– RHPclass79
    Dec 13, 2023 at 3:01
  • @RHPclass79 - strongly agree
    – Dottard
    Dec 13, 2023 at 3:04
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Just as God the Father is Creator and yet “the Beginning and the Ending” (Rev 1:8; 21:6), Jesus is Creator and yet “the Beginning and the Ending” (Rev 22:13).

Just as Yahweh God is Creator and yet “the First and the Last” (Isaiah 41:4; 48:12), Jesus is Creator and yet “the First and the Last” (Rev 1:17-18; 2:8).

In other words, if God the Father can be "the Beginning (Arche)" without the sense of being created, then Jesus definitely also can be "the Beginning (Arche)" without the sense of being the first created!

If Yahweh God can be "the First (Protos)" without the sense of being created, then Jesus definitely also can be "the First (Protos)" without the sense of being the first created!

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The "ἀρχή" here is better to be translated as "principle" or "source". The Logos is the Principle, the Source of creation, that is to say the Cause of the creation, the co-Cause and the co-Creator with the Father.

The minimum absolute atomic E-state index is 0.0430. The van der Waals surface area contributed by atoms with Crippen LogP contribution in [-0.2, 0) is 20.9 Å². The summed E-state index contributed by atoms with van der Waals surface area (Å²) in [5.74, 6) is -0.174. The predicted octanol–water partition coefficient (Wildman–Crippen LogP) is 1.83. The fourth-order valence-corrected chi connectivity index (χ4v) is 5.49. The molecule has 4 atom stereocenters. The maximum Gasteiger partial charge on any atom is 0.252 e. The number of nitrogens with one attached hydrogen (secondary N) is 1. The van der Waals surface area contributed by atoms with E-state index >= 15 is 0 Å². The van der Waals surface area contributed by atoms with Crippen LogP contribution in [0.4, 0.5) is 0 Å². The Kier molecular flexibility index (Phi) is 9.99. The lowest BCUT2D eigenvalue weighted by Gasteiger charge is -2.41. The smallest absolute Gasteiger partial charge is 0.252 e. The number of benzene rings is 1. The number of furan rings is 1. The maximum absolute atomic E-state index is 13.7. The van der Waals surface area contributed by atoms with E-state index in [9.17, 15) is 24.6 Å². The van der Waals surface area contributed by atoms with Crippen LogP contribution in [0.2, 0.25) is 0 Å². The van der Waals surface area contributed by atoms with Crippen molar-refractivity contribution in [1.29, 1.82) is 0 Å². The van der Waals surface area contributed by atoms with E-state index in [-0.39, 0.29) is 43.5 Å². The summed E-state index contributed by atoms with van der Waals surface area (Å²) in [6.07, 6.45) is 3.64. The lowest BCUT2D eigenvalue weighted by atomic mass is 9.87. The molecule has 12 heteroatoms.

Were, thus, not the Lord Jesus Christ but the Father the referent of those words, the Father would also be named "the Source/the Principle of the creation".

But Dottard answered it well and with pertinent references.

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A careful and simple reading of the verse shows that it does not say that Jesus is both Creator and the beginning of creation. Some say that the word "arkhe" does not mean beginning and claim that it means source, ruler or origin.

Examining "arkhe", there is no verse where John used the word "arkhe" to mean ruler, source or originator. Thus, to say that arche mean ruler, originator or source is false. Those that use BDAG to justify originator are telling half-truths and are deceptive. Note the following from BDAG.